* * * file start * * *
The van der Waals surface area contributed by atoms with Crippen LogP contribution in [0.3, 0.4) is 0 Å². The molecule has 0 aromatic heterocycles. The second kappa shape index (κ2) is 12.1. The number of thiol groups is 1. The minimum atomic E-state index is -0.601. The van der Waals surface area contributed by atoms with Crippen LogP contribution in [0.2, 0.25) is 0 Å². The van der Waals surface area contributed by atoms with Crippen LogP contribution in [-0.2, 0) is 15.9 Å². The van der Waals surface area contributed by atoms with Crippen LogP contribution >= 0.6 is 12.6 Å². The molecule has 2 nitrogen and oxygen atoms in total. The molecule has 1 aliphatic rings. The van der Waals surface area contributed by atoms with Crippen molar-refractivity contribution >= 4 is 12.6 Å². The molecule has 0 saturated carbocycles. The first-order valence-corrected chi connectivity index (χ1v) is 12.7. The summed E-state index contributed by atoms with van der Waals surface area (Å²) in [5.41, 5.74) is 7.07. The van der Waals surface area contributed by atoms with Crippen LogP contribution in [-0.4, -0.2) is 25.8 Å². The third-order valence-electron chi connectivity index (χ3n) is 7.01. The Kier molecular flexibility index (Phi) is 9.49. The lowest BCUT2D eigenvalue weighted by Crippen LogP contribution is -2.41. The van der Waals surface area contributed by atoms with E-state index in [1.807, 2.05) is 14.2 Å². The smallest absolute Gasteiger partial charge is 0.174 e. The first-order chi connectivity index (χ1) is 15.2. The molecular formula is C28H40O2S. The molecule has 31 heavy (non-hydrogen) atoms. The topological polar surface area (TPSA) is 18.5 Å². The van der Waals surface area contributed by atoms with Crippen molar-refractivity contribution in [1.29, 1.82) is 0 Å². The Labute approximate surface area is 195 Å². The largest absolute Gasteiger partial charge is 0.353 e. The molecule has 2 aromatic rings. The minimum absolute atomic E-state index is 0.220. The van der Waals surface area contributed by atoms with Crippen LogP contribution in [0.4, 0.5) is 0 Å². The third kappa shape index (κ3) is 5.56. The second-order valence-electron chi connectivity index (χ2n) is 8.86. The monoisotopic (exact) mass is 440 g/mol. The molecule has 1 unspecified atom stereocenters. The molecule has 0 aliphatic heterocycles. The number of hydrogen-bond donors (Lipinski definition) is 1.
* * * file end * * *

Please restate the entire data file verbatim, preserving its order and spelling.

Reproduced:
The van der Waals surface area contributed by atoms with Crippen LogP contribution in [0.3, 0.4) is 0 Å². The molecule has 0 aromatic heterocycles. The second kappa shape index (κ2) is 12.1. The number of thiol groups is 1. The minimum atomic E-state index is -0.601. The van der Waals surface area contributed by atoms with Crippen LogP contribution in [0.2, 0.25) is 0 Å². The van der Waals surface area contributed by atoms with Crippen LogP contribution in [-0.2, 0) is 15.9 Å². The van der Waals surface area contributed by atoms with Crippen LogP contribution >= 0.6 is 12.6 Å². The molecule has 2 nitrogen and oxygen atoms in total. The molecule has 1 aliphatic rings. The van der Waals surface area contributed by atoms with Crippen molar-refractivity contribution >= 4 is 12.6 Å². The molecule has 0 saturated carbocycles. The first-order valence-corrected chi connectivity index (χ1v) is 12.7. The summed E-state index contributed by atoms with van der Waals surface area (Å²) in [5.41, 5.74) is 7.07. The van der Waals surface area contributed by atoms with Crippen LogP contribution in [-0.4, -0.2) is 25.8 Å². The third-order valence-electron chi connectivity index (χ3n) is 7.01. The Kier molecular flexibility index (Phi) is 9.49. The lowest BCUT2D eigenvalue weighted by Crippen LogP contribution is -2.41. The van der Waals surface area contributed by atoms with E-state index in [1.807, 2.05) is 14.2 Å². The smallest absolute Gasteiger partial charge is 0.174 e. The first-order chi connectivity index (χ1) is 15.2. The molecular formula is C28H40O2S. The molecule has 31 heavy (non-hydrogen) atoms. The topological polar surface area (TPSA) is 18.5 Å². The van der Waals surface area contributed by atoms with Crippen molar-refractivity contribution in [1.29, 1.82) is 0 Å². The Labute approximate surface area is 195 Å². The largest absolute Gasteiger partial charge is 0.353 e. The molecule has 2 aromatic rings. The minimum absolute atomic E-state index is 0.220. The van der Waals surface area contributed by atoms with Crippen LogP contribution in [0.4, 0.5) is 0 Å². The third kappa shape index (κ3) is 5.56. The second-order valence-electron chi connectivity index (χ2n) is 8.86. The monoisotopic (exact) mass is 440 g/mol. The molecule has 1 unspecified atom stereocenters. The molecule has 0 aliphatic heterocycles. The number of hydrogen-bond donors (Lipinski definition) is 1.